Strategy-based reasoning training modulates cortical thickness and resting-state functional connectivity in adults with chronic traumatic brain injury

Kihwan Han, Rebecca A. Davis, Sandra B. Chapman, Daniel C. Krawczyk
2017 Brain and Behavior  
Prior studies have demonstrated training-induced changes in the healthy adult brain. Yet, it remains unclear how the injured brain responds to cognitive training months-to-years after injury. Methods: Sixty individuals with chronic traumatic brain injury (TBI) were randomized into either strategy-based (N = 31) or knowledge-based (N = 29) training for 8 weeks. We measured cortical thickness and resting-state functional connectivity (rsFC) before training, immediately posttraining, and 3 months
more » ... osttraining. Results: Relative to the knowledge-based training group, the cortical thickness of the strategy-based training group showed diverse temporal patterns of changes over multiple brain regions (p vertex < .05, p cluster < .05): (1) increases followed by decreases, (2) monotonic increases, and (3) monotonic decreases. However, network-based statistics (NBS) analysis of rsFC among these regions revealed that the strategy-based training group induced only monotonic increases in connectivity, relative to the knowledge-based training group (|Z| > 1.96, p NBS < 0.05). Complementing the rsFC results, the strategy-based training group yielded monotonic improvement in scores for the trail-making test (p < .05). Analyses of brain-behavior relationships revealed that improvement in trail-making scores were associated with training-induced changes in cortical thickness (p vertex < .05, p cluster < .05) and rsFC (p vertex < .05, p cluster < .005) within the strategy-based training group. Conclusions: These findings suggest that training-induced brain plasticity continues through chronic phases of TBI and that brain connectivity and cortical thickness may serve as markers of plasticity. K E Y W O R D S functional connectivity, magnetic resonance imaging, morphometry, plasticity, rehabilitation, traumatic brain injury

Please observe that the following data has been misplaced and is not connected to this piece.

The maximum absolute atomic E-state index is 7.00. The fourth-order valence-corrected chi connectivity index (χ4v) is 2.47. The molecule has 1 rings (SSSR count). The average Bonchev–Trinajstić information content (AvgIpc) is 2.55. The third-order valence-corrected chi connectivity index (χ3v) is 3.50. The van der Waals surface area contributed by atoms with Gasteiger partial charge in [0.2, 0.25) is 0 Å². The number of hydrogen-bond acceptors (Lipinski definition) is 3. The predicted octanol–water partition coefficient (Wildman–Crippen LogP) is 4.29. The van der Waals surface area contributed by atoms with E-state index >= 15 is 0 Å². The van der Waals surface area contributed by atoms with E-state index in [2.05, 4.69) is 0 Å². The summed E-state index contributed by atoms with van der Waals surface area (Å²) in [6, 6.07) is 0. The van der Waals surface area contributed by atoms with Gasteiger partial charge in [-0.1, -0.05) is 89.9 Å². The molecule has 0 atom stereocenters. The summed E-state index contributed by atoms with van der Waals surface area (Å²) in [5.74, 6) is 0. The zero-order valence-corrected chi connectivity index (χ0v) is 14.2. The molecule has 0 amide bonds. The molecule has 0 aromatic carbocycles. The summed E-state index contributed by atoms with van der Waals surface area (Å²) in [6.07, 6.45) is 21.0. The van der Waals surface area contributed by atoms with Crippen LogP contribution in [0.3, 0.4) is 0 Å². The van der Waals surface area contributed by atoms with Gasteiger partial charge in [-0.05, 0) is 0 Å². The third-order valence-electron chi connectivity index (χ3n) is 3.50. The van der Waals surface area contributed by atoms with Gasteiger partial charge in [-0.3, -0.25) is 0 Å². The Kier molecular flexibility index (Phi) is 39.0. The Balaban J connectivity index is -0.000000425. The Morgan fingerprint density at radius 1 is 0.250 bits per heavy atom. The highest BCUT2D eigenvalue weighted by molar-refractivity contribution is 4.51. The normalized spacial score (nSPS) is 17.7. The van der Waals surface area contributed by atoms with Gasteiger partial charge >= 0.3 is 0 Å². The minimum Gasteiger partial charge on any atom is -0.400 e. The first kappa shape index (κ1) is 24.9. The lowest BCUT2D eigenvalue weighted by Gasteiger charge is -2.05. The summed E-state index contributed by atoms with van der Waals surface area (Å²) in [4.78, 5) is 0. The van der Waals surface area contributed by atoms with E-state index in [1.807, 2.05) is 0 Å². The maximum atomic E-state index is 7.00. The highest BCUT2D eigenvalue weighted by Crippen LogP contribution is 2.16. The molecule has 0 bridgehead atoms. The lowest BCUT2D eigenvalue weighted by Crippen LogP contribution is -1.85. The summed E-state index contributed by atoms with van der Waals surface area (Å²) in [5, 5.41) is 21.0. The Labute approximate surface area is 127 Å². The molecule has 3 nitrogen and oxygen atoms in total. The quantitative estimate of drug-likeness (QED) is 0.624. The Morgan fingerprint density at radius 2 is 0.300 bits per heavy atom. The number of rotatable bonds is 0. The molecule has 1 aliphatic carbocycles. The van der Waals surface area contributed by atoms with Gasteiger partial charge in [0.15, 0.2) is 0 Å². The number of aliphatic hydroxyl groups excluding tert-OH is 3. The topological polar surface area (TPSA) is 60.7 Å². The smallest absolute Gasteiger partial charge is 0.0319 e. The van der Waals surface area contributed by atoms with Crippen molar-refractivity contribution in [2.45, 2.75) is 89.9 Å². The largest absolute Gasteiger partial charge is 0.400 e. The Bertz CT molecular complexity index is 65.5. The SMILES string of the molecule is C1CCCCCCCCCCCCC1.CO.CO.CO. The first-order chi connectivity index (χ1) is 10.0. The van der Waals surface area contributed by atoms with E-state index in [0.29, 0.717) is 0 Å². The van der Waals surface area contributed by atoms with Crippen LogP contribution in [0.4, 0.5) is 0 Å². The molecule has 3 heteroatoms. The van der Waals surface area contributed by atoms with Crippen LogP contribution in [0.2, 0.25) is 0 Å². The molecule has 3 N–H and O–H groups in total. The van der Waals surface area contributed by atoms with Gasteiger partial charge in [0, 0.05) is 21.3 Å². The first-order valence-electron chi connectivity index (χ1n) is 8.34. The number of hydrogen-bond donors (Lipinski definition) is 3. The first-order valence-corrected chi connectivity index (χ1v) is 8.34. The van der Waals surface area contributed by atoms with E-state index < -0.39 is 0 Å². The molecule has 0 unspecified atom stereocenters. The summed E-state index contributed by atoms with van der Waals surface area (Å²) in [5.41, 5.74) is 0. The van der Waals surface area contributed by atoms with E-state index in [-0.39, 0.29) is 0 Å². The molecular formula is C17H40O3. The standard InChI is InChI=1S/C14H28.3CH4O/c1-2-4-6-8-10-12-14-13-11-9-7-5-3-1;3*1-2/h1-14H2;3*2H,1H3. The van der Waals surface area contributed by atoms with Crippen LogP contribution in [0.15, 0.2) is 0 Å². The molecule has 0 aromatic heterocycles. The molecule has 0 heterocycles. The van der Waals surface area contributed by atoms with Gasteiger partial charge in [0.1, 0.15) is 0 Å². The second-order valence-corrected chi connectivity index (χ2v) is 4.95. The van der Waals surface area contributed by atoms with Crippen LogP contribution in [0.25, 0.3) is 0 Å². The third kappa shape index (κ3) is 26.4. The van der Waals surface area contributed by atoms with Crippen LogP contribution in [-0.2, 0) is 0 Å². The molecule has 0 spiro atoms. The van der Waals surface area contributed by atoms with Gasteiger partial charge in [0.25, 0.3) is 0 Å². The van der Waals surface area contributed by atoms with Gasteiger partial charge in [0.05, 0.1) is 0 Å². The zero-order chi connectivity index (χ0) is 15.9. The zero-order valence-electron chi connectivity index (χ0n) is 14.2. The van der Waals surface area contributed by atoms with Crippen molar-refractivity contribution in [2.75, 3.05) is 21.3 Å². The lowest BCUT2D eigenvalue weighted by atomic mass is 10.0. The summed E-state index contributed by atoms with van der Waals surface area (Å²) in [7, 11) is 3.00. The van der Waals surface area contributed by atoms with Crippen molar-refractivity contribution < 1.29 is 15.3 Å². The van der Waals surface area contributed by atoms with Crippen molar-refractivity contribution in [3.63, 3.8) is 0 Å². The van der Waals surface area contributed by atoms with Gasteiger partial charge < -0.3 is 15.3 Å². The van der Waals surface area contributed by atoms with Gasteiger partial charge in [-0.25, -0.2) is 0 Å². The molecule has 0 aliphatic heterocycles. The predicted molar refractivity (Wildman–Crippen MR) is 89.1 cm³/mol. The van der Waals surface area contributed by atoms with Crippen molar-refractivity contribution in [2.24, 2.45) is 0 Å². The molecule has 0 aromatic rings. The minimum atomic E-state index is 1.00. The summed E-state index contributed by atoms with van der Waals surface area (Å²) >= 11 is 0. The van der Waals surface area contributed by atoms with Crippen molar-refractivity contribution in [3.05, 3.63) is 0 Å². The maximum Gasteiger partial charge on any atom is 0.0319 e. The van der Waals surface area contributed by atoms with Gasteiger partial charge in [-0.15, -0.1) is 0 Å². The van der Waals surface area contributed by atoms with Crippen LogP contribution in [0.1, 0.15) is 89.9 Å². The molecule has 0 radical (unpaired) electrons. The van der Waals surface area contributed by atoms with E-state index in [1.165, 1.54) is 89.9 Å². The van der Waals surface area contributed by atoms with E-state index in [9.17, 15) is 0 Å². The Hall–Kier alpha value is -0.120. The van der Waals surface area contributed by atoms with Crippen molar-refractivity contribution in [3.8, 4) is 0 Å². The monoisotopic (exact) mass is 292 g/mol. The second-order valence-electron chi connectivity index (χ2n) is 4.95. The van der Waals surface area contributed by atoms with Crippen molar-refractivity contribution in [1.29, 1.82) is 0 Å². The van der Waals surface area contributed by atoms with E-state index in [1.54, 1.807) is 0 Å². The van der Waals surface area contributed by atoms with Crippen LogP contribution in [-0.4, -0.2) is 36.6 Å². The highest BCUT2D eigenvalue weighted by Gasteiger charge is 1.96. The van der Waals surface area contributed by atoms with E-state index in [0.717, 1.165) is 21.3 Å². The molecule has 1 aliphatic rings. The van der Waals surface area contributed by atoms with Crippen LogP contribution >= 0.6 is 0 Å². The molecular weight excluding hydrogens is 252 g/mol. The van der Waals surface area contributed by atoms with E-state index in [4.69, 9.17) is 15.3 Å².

doi:10.1002/brb3.687 pmid:28523229 pmcid:PMC5434192 fatcat:5ise3xj3vvboxiiflosonxemce